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Skewed antibiogram of community-acquired urinary isolates and the therapeutic dilemma
Critical Care volume 19, Article number: P99 (2015)
Urinary tract infection (UTI) is one of the most common bacterial infections in humans. Gram-negative organisms being the most common causative agent, the rising prevalence of resistance to a number of antibiotics and more importantly the production of extended spectrum beta-lactamase (ESBL) by these organisms is a growing concern worldwide. As the scenario is no better in community isolates, the choice of empirical antimicrobials for such infections becomes a great challenge for the clinicians.
In this retrospective observational study we aimed at knowing the prevalence of ESBL production by organisms causing UTI in the community and to study the antibiogram of such isolates. Urine samples from patients with suspected UTI in the community were cultured for uropathogen by routine microbiological methods and susceptibility testing was done on Microscan Autoscan 4 (Siemens).
Out of 527 isolates of Enterobactereaceae, 314 (59.58%) were ESBL producers from the community samples compared with 315 (67.30%) from hospital samples, with Escherichia coli being the most commonly isolated pathogen. Enterobacter spp. showed highest prevalence (80%) of ESBL production from the community samples. Among the ESBL producing strains from the community, the sensitivity to ciprofloxacin, levofloxacin and nitrofurantoin was 18%, 21% and 44% respectively while in the non-ESBL producers the sensitivity rates were 52%, 51% and 73% respectively.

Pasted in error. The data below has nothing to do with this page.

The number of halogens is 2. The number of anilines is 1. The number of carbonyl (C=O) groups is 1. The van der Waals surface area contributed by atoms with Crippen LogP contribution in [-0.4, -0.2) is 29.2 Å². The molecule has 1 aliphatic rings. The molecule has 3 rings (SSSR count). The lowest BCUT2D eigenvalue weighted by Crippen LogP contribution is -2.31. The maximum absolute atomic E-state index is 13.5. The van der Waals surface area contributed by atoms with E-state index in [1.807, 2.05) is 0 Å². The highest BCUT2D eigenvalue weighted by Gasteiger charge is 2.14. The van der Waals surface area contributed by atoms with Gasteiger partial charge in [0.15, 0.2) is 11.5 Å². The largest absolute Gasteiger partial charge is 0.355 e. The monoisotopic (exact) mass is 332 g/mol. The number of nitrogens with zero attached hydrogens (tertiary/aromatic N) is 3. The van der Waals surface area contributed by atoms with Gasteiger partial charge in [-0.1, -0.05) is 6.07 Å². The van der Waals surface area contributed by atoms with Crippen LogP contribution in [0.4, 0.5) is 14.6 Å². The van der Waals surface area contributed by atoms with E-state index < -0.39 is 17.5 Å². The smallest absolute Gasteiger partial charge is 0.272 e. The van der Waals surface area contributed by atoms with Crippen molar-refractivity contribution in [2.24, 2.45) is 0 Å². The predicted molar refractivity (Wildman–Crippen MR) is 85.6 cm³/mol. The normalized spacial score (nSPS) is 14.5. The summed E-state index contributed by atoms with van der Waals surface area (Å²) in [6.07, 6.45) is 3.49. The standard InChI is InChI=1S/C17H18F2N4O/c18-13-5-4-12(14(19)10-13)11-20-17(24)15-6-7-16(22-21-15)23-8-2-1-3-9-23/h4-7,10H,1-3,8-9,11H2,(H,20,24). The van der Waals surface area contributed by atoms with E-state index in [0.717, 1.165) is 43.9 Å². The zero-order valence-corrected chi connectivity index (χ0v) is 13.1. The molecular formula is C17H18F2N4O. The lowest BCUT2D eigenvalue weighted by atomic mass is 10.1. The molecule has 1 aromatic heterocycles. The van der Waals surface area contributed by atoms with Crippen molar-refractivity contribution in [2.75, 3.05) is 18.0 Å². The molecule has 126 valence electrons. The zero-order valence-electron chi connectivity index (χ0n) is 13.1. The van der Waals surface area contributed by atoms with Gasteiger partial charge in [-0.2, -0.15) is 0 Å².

Organisms producing the ESBL phenotype present with an added possibility of being resistant to other broad-spectrum antimicrobial agents which are commonly prescribed in the community to empirically treat such infections. This makes the choice of empirical antibiotic much more challenging in the community, drawing errors in judgment. A possibility of frequent overcorrection lies on the other side of the coin. This study also shows the possible need for empirical institution of class I carbapenems as one of the treatment options and outpatient parenteral antimicrobial therapy.
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Chakraborty, A., Roy, S., Datta, A. et al. Skewed antibiogram of community-acquired urinary isolates and the therapeutic dilemma. Crit Care 19 (Suppl 1), P99 (2015). https://doi.org/10.1186/cc14179
- Urinary Tract Infection
- ESBL Production